Shock-induced aluminum nitride based MEMS energy harvester to power a leadless pacemaker

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Jackson, Nathan
Olszewski, Oskar Zbigniew
O'Murchu, Cian
Mathewson, Alan
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Elsevier Ltd
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The next generation of implantable leadless pacemakers will require vibrational energy harvesters in order to increase the lifetime of the pacemaker. This paper reports for the first time the use of a piezoelectric MEMS linear energy harvester device that fits inside a pacemaker capsule. The silicon based MEMS cantilever device uses CMOS compatible Aluminum Nitride as the piezoelectric layer. The developed harvester operates based on a shock-induced vibration that is generated from the low frequency (60–240 beats per minute) high acceleration (>1 g) vibration of the heart. The off-resonance, high g impulses force the high-frequency harvester to oscillate at its resonant frequency. A power density of 97 and 454 μW cm−3 g−2 was achieved for a heart rate of 60 and 240 beats per minute respectively. The forced oscillation causes the linear harvester to dampen after 100–200 ms which reduces the average power compared to a typical sinusoidal excitation. A two and four cantilever system occupies 35% and 70% of the overall volume of the capsule while obtaining 2.98 and 5.96 μW respectively at a heart rate of 60 bpm respectively and 1 g acceleration. The results in this paper demonstrate that a shock-induced linear MEMS harvester can produce enough electrical energy from the vibration of a heart to power a leadless pacemaker while maintaining a small volume.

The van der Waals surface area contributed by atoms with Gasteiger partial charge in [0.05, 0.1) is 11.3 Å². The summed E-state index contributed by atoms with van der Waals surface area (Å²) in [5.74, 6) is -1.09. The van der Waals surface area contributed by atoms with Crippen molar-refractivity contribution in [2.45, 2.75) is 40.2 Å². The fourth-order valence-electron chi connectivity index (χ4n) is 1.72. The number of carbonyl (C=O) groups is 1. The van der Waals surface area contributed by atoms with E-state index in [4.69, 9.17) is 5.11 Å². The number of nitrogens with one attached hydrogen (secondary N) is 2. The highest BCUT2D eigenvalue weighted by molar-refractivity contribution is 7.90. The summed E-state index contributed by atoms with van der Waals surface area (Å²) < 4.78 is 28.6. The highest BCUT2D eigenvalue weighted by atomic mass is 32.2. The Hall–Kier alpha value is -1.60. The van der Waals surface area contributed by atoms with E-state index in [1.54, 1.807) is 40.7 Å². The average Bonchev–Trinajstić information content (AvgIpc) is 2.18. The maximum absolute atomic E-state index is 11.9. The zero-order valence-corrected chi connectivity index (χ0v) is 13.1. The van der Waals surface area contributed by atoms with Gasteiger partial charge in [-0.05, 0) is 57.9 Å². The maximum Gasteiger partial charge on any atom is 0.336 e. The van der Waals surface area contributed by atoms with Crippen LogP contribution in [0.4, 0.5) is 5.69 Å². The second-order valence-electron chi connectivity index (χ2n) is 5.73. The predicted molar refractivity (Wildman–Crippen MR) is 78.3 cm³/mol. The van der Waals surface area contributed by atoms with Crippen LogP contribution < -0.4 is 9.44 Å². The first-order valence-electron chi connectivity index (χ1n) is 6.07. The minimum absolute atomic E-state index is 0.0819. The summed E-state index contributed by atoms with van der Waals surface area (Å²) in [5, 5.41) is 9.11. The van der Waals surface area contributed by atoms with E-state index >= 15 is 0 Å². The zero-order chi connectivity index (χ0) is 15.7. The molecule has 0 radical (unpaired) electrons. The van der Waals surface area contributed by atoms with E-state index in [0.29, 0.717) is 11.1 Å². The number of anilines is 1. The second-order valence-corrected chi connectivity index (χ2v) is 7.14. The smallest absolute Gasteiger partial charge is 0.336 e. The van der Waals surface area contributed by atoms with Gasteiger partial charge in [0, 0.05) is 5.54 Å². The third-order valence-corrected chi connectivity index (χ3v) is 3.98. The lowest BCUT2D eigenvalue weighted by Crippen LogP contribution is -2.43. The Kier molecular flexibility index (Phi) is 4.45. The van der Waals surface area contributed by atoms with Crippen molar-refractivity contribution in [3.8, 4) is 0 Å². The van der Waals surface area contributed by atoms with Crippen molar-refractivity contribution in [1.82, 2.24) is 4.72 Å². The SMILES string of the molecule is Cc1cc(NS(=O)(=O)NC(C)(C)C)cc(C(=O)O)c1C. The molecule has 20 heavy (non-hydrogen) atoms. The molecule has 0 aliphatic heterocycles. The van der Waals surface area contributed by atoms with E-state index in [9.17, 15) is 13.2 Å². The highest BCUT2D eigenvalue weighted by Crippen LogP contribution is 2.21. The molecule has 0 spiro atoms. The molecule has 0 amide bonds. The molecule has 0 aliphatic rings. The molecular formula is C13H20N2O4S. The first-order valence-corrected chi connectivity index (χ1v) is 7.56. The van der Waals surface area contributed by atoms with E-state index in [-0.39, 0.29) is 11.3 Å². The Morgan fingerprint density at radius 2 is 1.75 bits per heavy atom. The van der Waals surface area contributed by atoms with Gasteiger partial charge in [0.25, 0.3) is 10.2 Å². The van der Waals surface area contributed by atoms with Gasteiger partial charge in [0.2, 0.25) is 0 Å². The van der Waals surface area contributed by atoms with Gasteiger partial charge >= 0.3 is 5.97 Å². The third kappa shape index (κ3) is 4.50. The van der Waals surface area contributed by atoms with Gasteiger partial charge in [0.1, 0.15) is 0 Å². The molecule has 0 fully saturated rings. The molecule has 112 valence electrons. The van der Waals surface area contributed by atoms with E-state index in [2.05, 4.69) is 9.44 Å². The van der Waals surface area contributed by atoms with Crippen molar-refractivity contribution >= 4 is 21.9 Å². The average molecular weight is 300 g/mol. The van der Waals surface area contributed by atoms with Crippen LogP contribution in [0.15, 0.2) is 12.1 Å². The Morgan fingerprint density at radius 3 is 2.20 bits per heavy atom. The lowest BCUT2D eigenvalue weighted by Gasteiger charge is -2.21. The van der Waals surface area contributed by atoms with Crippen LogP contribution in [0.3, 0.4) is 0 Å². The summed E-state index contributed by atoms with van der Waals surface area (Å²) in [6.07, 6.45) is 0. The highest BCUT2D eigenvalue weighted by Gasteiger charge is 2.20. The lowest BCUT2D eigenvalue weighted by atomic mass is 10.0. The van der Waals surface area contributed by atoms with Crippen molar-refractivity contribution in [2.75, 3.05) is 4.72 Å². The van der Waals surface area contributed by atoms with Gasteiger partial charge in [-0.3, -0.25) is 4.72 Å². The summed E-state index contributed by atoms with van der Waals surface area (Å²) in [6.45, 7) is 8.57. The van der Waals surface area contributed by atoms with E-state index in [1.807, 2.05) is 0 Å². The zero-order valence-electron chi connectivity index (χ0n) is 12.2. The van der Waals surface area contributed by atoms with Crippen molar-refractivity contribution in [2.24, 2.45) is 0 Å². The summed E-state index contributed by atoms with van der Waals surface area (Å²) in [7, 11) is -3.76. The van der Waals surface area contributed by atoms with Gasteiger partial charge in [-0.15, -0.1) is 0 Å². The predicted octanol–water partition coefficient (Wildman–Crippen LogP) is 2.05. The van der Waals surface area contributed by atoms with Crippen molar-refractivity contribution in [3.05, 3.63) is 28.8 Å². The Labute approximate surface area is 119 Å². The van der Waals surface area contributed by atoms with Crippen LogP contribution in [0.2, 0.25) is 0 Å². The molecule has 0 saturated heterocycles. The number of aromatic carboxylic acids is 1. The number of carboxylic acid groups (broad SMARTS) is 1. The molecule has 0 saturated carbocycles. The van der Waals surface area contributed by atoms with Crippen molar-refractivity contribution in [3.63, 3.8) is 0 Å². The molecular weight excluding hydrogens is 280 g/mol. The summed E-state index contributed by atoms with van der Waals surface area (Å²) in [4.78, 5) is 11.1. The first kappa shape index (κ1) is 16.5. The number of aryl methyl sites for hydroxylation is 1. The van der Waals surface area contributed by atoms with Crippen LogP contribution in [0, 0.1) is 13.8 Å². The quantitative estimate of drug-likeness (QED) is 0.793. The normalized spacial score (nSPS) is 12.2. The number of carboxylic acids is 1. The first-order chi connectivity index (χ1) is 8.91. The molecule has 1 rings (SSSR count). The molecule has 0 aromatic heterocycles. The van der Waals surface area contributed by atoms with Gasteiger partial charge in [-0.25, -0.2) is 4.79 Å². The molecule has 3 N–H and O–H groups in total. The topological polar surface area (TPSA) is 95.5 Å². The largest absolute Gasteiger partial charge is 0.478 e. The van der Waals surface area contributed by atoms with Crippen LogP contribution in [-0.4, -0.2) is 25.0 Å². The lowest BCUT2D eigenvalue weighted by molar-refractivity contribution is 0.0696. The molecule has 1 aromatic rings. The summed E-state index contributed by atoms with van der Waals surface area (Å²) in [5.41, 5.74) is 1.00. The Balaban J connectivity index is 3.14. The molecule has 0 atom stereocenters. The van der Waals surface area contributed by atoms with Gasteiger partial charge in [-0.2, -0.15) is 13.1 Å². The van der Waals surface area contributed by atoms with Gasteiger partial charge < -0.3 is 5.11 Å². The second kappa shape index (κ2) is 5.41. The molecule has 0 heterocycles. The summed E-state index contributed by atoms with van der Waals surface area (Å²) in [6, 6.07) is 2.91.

Aluminum nitride , Energy harvesting , MEMS , Pacemaker , Heart , Implantable
Jackson, N., Olszewski, O. Z., O'Murchu, C. and Mathewson, A. (2017) 'Shock-induced aluminum nitride based MEMS energy harvester to power a leadless pacemaker', Sensors and Actuators A: Physical, 264, pp. 212-218. doi:10.1016/j.sna.2017.08.005
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